Bloody Sunday march row after poster lists names of other victims, including British soldier
A row has broken out over this year's Bloody Sunday march in Londonderry - with scores of republicans preparing to boycott the event due to the appearance of the names of a British soldier and other terror victims on the advertising material.
The Bloody Sunday March for Justice 2018 will take place on January 28 in memory of the 14 innocent civilians shot dead by the Parachute Regiment during a civil rights march in the Bogside in 1972.
The marketing material for this year's event has outraged republicans of all hues, who say the inclusion of names such as William Best, a teenage soldier from Creggan who was shot dead while home on leave visiting his mother, beside dead republicans such as John Brady, a Real IRA man who took his own life while in police custody in 2009, is "an insult".
The material features the words 'We Shall Overcome' above 'Bloody Sunday: March For Justice'.
But also listed are scores of attacks and victims of the Troubles.
They include republican massacres such as Omagh, Shankill and Kingsmill.
Several republican bands have pulled out of the event, including the John Brady Memorial Band from Strabane.
Mr Brady's sister Lorna (43) said that she found the poster "inappropriate".
"My family are annoyed at the organisers because we were not asked if we wanted to put John's name on it," she said.
"There are different names on the poster that I don't believe should be on it.
"Our family fully support the Bloody Sunday families and their quest for justice. I have always attended the Bloody Sunday march.
"The poster just isn't appropriate and it is taking away from what happened.
"There are names of MI5 agents, British soldiers and different things on it. I want my brother's name removed. We are not boycotting the march and we are not asking others to boycott it, we just made the personal decision that we are not attending.
"It is hurtful to see my brother's name on it. My brother was a republican. His licence was revoked so he was interned for seven years. Our family suffered because of this and they are putting his name up beside some of the people who caused it."
Meanwhile, dissident republican group Saoradh has decided to hold its own 'anti-internment rally' and wreath-laying ceremony at the Bloody Sunday monument the day before the main gathering, on January 27.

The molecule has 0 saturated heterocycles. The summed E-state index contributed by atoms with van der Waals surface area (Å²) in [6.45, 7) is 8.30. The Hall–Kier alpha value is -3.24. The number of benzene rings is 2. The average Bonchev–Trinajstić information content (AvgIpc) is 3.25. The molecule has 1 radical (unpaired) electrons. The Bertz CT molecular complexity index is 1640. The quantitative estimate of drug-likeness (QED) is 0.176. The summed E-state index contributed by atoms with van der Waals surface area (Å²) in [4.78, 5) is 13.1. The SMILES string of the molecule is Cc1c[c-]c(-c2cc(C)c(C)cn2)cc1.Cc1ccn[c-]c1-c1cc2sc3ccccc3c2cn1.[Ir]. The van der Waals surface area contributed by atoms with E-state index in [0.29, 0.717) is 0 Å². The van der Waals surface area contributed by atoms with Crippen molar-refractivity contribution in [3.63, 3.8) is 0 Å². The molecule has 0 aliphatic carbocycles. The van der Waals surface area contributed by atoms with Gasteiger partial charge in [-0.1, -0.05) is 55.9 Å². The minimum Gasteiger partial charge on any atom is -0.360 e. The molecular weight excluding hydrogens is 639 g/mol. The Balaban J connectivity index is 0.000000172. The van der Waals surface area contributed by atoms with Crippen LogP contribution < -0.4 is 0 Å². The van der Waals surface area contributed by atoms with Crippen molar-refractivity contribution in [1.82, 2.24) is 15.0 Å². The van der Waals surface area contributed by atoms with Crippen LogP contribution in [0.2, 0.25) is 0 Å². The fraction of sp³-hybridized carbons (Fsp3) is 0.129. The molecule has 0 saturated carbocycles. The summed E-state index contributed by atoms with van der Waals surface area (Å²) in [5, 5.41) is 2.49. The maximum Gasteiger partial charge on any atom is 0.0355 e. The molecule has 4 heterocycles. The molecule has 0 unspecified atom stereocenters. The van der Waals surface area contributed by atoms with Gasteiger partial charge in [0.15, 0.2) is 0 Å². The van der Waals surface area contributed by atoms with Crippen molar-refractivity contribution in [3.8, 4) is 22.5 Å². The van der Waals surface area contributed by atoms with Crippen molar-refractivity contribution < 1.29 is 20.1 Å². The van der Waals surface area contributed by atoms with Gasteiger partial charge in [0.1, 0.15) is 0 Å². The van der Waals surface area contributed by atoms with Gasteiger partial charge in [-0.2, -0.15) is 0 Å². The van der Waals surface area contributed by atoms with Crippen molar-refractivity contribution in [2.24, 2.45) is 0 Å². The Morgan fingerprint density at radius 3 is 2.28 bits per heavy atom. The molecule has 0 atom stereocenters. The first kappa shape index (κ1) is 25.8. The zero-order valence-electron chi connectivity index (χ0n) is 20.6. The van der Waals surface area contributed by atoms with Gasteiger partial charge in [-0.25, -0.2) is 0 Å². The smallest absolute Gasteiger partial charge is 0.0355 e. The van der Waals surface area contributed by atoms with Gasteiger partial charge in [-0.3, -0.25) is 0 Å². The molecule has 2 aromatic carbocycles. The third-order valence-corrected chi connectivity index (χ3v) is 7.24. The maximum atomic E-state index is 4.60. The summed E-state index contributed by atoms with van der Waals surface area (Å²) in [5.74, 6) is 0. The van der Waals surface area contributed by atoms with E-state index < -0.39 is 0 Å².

The group withdrew support for the event claiming the march "needed to get back to its roots".
"Bloody Sunday was an anti-internment rally," said the group.
"However the march, and its fringe events, has morphed into a platform for a constitutional political party. The contradictory, and at times hypocritical material released in promotion of this year's Bloody Sunday rally has ostracised a large section of support for the march."
In a statement, march organisers said that everyone was welcome to attend.
"Everyone, irrespective of their political views, is invited to come to the events and offer their different views on how best to mark Bloody Sunday and on the connections between it and other State atrocities worldwide," it read.
"We don't have to agree on everything. It would be strange if we did in this argumentative city. But it's more important than ever that we stick together.
"The speakers waiting on the platform at Free Derry corner when the shooting broke out were Bridget Bond of the NI Civil Rights Association, the Labour peer Lord Brockway, SDLP MP Ivan Cooper, Presbyterian minister Terence McCaughey and Bernadette Devlin.
"Bloody Sunday was experienced in Derry as a communal wound, the pain of which still throbs and won't ease until all the families and surviving wounded can feel that truth has been told and justice done.
"We urge everyone who seeks justice to come out and show their support and solidarity with this year's programme, march and rally. Together we shall overcome."
Several Bloody Sunday families decided to stop the annual march after David Cameron's 2010 apology for the "unjustified and unjustifiable" killings, but a number of relatives, including Kate and Linda Nash whose brother William was shot dead on the day, have kept the march going annually to demand justice.